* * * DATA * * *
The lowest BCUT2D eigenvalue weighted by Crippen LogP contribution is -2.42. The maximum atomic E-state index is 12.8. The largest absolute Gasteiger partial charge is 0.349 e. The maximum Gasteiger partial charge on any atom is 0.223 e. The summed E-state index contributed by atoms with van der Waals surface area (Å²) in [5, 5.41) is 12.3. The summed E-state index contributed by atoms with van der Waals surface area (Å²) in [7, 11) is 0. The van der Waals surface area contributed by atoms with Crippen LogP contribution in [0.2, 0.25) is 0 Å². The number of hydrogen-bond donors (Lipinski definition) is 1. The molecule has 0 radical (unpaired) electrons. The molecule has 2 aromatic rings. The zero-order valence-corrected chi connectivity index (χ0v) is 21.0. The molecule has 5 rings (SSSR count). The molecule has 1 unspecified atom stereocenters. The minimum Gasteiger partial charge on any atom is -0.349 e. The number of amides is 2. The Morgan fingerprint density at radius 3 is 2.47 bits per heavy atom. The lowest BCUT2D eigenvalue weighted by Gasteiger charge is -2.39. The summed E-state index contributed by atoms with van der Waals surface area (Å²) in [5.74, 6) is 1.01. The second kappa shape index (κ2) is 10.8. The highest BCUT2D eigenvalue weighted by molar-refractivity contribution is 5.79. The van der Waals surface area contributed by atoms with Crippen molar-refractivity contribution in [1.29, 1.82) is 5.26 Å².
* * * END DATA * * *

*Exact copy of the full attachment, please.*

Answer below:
The lowest BCUT2D eigenvalue weighted by Crippen LogP contribution is -2.42. The maximum atomic E-state index is 12.8. The largest absolute Gasteiger partial charge is 0.349 e. The maximum Gasteiger partial charge on any atom is 0.223 e. The summed E-state index contributed by atoms with van der Waals surface area (Å²) in [5, 5.41) is 12.3. The summed E-state index contributed by atoms with van der Waals surface area (Å²) in [7, 11) is 0. The van der Waals surface area contributed by atoms with Crippen LogP contribution in [0.2, 0.25) is 0 Å². The number of hydrogen-bond donors (Lipinski definition) is 1. The molecule has 0 radical (unpaired) electrons. The molecule has 2 aromatic rings. The zero-order valence-corrected chi connectivity index (χ0v) is 21.0. The molecule has 5 rings (SSSR count). The molecule has 1 unspecified atom stereocenters. The minimum Gasteiger partial charge on any atom is -0.349 e. The number of amides is 2. The Morgan fingerprint density at radius 3 is 2.47 bits per heavy atom. The lowest BCUT2D eigenvalue weighted by Gasteiger charge is -2.39. The summed E-state index contributed by atoms with van der Waals surface area (Å²) in [5.74, 6) is 1.01. The second kappa shape index (κ2) is 10.8. The highest BCUT2D eigenvalue weighted by molar-refractivity contribution is 5.79. The van der Waals surface area contributed by atoms with Crippen molar-refractivity contribution in [1.29, 1.82) is 5.26 Å².